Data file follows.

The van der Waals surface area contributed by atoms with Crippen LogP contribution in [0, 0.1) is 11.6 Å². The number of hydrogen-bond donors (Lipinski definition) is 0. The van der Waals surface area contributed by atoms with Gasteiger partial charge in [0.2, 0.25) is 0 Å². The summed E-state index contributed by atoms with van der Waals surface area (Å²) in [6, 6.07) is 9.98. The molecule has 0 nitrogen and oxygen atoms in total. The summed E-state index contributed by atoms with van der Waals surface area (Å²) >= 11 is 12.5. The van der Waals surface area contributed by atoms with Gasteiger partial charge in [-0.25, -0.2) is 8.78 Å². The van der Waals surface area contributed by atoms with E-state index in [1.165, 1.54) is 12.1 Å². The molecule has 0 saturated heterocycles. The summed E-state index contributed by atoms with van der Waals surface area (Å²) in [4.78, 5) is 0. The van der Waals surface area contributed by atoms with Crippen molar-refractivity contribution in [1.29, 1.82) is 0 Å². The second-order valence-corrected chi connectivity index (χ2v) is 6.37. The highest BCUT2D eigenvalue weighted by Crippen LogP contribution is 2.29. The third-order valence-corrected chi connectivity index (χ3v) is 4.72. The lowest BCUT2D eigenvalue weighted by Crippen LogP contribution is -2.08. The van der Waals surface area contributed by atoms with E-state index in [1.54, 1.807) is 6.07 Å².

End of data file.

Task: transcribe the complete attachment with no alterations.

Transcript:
The van der Waals surface area contributed by atoms with Crippen LogP contribution in [0, 0.1) is 11.6 Å². The number of hydrogen-bond donors (Lipinski definition) is 0. The van der Waals surface area contributed by atoms with Gasteiger partial charge in [0.2, 0.25) is 0 Å². The summed E-state index contributed by atoms with van der Waals surface area (Å²) in [6, 6.07) is 9.98. The molecule has 0 nitrogen and oxygen atoms in total. The summed E-state index contributed by atoms with van der Waals surface area (Å²) >= 11 is 12.5. The van der Waals surface area contributed by atoms with Gasteiger partial charge in [-0.25, -0.2) is 8.78 Å². The van der Waals surface area contributed by atoms with E-state index in [1.165, 1.54) is 12.1 Å². The molecule has 0 saturated heterocycles. The summed E-state index contributed by atoms with van der Waals surface area (Å²) in [4.78, 5) is 0. The van der Waals surface area contributed by atoms with Crippen molar-refractivity contribution in [1.29, 1.82) is 0 Å². The second-order valence-corrected chi connectivity index (χ2v) is 6.37. The highest BCUT2D eigenvalue weighted by Crippen LogP contribution is 2.29. The third-order valence-corrected chi connectivity index (χ3v) is 4.72. The lowest BCUT2D eigenvalue weighted by Crippen LogP contribution is -2.08. The van der Waals surface area contributed by atoms with E-state index in [1.54, 1.807) is 6.07 Å².